Trade The Journey

Trade The Journey

Practice makes perfect, so they Say!

Top of the Morning.

A couple of weeks ago, I was on my way to the park to complete my weekly cardio routine. On my way there, I thought a change in scenery would help me get out of a rut. Nothing happened or occurred to place me in the rut I was experiencing, but I needed a spark.

So I decided to complete my workout at the beach. Running on the sand is a complete body workout and is used any most physical conditioning programs. It’s a great workout to test your physical limits. I train with a weighted vest, so my body and, most importantly, my legs have become quite strong.

When my feet hit the sand, I felt light and capable of running the entire distance from the parking lot to the next lifeguard station, which is about 2.5 miles one way. I ran the first half without pausing, but on the way back I began to get tired. I kept hearing a small voice saying, “Stop, take a breather.” My body was aching, and my calves started to burn with each footprint left in the sand.

As I closed in on my starting point, the voice grew louder and louder, but I decided to keep going. When I crossed the finish line, a smile formed across my face, and I immediately sat down to rest my burning calves. Yes, my body ached, and I probably should have taken the chance to rest because it took me close to three days to heal but I’m glad that I didn’t.

The last couple of years has left me with one lesson; there’s no limit to your success if you are willing to challenge yourself.

I like to share my experiences trading because there’s so much misinformation about trading and what it is. Very few people speak about embracing the discipline and work needed to be a professional trader. Even I was in denial about this reality.

Real improvement is made by becoming a consistent learner in your chosen endeavor. There’s been plenty of nights; I felt like skipping my nightly review because I was too tired. Some nights, I’ve fallen asleep on the keyboard, only to wake up an hour later.

Paper trading is a great way to practice and develop your instincts as a trader. Trading is part pattern recognition, part psychology, and complete risk management.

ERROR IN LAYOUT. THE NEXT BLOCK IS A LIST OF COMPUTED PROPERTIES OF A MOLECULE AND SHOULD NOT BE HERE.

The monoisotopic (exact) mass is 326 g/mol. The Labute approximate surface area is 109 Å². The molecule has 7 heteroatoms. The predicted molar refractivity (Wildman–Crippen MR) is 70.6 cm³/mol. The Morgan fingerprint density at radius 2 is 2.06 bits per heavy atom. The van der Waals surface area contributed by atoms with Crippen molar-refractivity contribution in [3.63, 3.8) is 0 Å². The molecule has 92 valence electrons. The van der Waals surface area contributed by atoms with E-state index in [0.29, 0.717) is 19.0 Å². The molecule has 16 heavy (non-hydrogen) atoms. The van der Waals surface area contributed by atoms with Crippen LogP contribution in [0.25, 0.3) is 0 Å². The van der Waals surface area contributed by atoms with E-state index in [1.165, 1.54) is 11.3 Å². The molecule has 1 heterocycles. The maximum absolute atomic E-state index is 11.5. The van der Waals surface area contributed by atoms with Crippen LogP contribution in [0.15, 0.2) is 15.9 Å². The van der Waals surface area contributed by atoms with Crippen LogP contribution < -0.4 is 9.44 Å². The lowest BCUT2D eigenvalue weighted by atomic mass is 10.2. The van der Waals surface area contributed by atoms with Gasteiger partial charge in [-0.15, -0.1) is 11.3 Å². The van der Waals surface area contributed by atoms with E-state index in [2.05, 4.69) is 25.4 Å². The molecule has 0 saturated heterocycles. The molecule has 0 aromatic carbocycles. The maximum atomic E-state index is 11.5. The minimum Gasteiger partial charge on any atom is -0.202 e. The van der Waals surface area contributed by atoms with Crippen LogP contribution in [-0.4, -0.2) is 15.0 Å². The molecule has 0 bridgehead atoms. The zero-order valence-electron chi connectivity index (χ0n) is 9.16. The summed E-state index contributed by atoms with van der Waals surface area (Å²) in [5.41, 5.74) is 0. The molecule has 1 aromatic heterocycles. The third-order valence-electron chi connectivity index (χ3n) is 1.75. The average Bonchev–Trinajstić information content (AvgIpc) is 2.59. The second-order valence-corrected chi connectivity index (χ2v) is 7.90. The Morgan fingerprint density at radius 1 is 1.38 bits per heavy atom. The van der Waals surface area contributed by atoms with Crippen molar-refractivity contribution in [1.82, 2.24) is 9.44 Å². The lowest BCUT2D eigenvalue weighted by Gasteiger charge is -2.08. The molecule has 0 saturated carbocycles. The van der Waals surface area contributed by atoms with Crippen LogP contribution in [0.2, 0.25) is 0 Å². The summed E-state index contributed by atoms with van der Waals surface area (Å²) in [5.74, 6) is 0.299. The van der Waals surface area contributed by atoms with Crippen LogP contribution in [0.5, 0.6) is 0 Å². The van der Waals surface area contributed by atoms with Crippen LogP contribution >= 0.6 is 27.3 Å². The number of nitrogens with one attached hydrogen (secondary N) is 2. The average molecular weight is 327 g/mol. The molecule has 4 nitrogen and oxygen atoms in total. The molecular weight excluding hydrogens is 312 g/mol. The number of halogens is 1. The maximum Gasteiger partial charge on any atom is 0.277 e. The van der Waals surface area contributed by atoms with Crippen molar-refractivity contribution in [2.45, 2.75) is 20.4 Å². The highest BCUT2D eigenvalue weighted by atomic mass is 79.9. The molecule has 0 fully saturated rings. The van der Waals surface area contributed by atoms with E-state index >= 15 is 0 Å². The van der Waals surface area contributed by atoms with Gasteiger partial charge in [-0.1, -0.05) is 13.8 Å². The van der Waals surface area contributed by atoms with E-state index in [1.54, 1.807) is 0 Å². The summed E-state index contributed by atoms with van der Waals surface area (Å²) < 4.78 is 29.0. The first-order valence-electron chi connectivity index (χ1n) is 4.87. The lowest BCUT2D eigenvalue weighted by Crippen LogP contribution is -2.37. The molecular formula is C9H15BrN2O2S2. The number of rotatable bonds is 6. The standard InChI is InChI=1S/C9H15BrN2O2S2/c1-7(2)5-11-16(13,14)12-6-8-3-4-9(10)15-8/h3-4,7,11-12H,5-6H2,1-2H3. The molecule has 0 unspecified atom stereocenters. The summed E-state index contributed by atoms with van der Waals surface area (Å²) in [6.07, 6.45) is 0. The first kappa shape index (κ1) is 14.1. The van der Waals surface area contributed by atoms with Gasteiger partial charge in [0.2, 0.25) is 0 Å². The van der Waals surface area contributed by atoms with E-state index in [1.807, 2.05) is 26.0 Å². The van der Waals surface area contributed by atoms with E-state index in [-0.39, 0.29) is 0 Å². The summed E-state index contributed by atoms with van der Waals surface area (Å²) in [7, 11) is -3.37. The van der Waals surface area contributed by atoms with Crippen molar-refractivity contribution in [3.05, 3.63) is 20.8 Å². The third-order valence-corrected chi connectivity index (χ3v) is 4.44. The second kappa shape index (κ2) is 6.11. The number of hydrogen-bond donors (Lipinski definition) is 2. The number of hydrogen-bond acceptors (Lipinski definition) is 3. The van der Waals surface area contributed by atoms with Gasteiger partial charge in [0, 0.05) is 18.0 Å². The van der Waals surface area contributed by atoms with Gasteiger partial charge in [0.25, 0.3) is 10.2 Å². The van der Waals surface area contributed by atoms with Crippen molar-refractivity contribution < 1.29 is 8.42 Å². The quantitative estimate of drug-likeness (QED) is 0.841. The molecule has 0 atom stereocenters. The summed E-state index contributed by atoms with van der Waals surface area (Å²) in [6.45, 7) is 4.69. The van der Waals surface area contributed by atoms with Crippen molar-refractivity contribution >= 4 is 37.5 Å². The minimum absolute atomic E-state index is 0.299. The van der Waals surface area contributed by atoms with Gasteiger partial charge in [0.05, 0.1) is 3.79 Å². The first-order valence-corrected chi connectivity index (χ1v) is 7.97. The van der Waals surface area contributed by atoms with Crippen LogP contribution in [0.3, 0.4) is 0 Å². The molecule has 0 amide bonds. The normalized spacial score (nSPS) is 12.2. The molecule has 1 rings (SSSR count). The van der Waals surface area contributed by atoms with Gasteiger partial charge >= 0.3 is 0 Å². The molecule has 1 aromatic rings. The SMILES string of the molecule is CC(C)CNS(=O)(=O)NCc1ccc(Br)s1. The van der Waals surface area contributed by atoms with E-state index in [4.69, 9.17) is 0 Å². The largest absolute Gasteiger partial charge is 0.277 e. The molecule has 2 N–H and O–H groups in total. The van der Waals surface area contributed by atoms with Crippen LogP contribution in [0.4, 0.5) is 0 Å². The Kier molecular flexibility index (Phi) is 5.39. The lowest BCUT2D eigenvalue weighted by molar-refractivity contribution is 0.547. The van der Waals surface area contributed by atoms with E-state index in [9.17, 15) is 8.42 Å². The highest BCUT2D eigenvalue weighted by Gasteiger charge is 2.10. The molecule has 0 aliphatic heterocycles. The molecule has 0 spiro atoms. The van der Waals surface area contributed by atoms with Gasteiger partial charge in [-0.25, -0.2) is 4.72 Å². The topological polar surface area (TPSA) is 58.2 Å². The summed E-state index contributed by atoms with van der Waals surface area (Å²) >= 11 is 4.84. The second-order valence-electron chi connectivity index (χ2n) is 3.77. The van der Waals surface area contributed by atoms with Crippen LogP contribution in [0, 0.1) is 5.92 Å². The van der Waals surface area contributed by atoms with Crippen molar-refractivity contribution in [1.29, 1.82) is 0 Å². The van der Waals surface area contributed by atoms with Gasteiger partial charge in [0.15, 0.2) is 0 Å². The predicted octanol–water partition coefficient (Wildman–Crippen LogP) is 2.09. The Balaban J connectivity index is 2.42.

I couldn’t figure out how to apply what I had learned from books and youtube seminars. I didn’t recognize patterns, nor did I have a sense of risk management. I’d see a potential trade based on the bar color and the stock’s movement’s direction. By the time I recognized it was a bull pattern, I’d buy at the top of the rally.

Hoping it was a short pullback, I’d hold the position at a loss. I was always too late recognizing the pattern; now, I’m too early. After reading the book “Technical Analysis of Stock Trends,” I began to see chart patterns developing real-time. I remember the first time I recognized a chart pattern developing and how I felt.

Last week was the first time I recognized a pattern developing and traded what I saw and earned a profit with real money on the line. The chart pattern was an ascending channel on the 15-minute chart.

After confirming what you see, the next step is managing your emotions and implementing a professional trader’s discipline in closing your position.

Closing your position is challenging when you have no way of knowing what could happen next. Acceptance means accepting the possible outcomes and moving ahead with your decision anyway.

With practice comes trust; I’m happy that I lost money on every trade placed prematurely. I’m also lucky that my impatience to succeed didn’t seriously deplete my account.

Chart patterns don’t always play out the way you envision. The stock could have made a break to the upside, but it didn’t. As a trader, I focus on what did happen, which was the stock’s complete breakdown to the downside.

I was lucky enough to get out near the top. I didn’t hesitate or question my motive for closing the position, I just did it, and it saved me from blowing a profit. If only every trade were as smooth, trading would be a lot easier.

Every trade is different, and each trade’s feelings and thoughts should be assessed according to that particular situation. To give you an example, I have a trade-on that I remain hesitant to close. It’s a long-term investment that’s currently at a loss, but I’m optimistic about its long-term success. Long-term investing requires slower thinking and consideration as opposed to the fast-thinking involved in trading.

I say all of this to say that trading is a journey, not a destination. With practice, you can only get better and better, but it takes time. Two years of daily practice and learning all helped to produce that one moment.

This past week:

Wow, this past week money flowed out of my bank account quickly. Most of the extra money I have is automatically deposited into a few saving/investing accounts I currently have. It’s hard keeping this process of saving before spending going.

Sometimes, I look at items in the stores that I can’t afford to purchase or think about the places I haven’t been to yet and shake my head in shame. Since I can’t afford to wear my value or travel to see it, I’m forced to find it within. I’m facing a cash-flow crunch like never before and I have to make a choice between now and later. What’s more important, being happy now or in the future?

I can’t say that I always stick to a plan for the future, but I try my best. Sometimes that all you have during the tough times, trying your best. I try to keep this in mind because good things take time.

This past week deserves a grade of a “C” for steadiness.

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